What about Reflectix? Reflectix is a reflective insulation which functions best in specific situations. If you do not provide air space, Reflectix has less insulating value. It is useful to insulate areas that are impractical to insulate using other means, say due to lack of space, like around pipes or restricted areas. The product reflects heat back, rather than mass insulation such as the material examples stated above. On a boat, it might be useful to insulate a mast, or outside windows to reflect heat. **Don't place reflectix inside windows, as it can reflect heat back too well and can warp the windows.
We measured each section we would have to cover with the foam boards, marked them up and cut shallow lines across its length and snapped off the pieces right off. We tried cutting them with a bench saw, for fun, but it is too fast, it makes a mess and if you're too slow it melts the foam.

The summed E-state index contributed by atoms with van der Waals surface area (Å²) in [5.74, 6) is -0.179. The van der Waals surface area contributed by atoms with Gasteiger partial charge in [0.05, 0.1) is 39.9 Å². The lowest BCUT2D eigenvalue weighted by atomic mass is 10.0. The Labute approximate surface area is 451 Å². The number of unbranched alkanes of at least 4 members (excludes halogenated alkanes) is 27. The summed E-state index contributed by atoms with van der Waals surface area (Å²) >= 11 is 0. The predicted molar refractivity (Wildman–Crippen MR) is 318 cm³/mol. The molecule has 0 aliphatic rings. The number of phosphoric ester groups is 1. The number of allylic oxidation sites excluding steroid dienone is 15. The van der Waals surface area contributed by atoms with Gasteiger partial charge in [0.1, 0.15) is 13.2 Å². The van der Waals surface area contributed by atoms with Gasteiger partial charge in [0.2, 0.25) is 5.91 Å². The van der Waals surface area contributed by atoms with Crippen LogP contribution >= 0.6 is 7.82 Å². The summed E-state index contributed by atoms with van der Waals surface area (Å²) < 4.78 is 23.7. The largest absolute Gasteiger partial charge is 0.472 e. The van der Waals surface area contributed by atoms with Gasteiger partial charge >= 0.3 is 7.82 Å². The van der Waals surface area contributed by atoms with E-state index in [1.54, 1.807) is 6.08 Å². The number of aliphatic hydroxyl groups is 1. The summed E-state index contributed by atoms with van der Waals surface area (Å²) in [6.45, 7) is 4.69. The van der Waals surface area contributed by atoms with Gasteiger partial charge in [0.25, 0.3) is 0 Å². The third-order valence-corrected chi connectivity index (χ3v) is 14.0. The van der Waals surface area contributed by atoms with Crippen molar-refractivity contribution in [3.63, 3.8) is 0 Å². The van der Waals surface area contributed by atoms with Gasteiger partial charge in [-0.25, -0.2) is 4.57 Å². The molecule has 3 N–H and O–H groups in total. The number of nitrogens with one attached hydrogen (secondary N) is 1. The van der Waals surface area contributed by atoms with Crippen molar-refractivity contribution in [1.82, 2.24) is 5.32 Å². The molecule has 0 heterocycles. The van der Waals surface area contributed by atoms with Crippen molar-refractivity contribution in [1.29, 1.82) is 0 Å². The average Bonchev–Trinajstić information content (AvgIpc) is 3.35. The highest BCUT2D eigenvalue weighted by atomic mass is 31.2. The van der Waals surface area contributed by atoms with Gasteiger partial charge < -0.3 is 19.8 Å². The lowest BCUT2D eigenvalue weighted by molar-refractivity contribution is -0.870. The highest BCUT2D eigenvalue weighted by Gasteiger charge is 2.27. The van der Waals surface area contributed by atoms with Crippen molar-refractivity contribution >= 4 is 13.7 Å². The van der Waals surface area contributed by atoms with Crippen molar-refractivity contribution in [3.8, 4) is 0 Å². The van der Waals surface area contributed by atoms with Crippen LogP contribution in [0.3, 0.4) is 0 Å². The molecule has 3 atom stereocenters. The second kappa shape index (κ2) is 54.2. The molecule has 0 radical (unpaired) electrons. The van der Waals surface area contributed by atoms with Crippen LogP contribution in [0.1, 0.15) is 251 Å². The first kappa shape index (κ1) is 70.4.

Next step, is to affix the cut pieces to the wall. We bought some polyurethane adhesive (formula for foam boards), applied it to the back of the board and pressed it on firmly. We used mechanical support to press the board onto the wall while drying. We only have so many pieces of wood for support, so we are applying 3 at a time.
It took a few days to get all of the boards on.
Next step is to add foam spray to seal cracks between the scaffolding and foam boards. It is quite easy to use, but it makes a mess. At least, it is easy to trim. We posted the above picture on Twitter, and people made fun of our Chernobyl-esque accoutrement. It ain't nuclear waste, but it isn't good to breathe or get on your skin, and hey, we like not having asthma.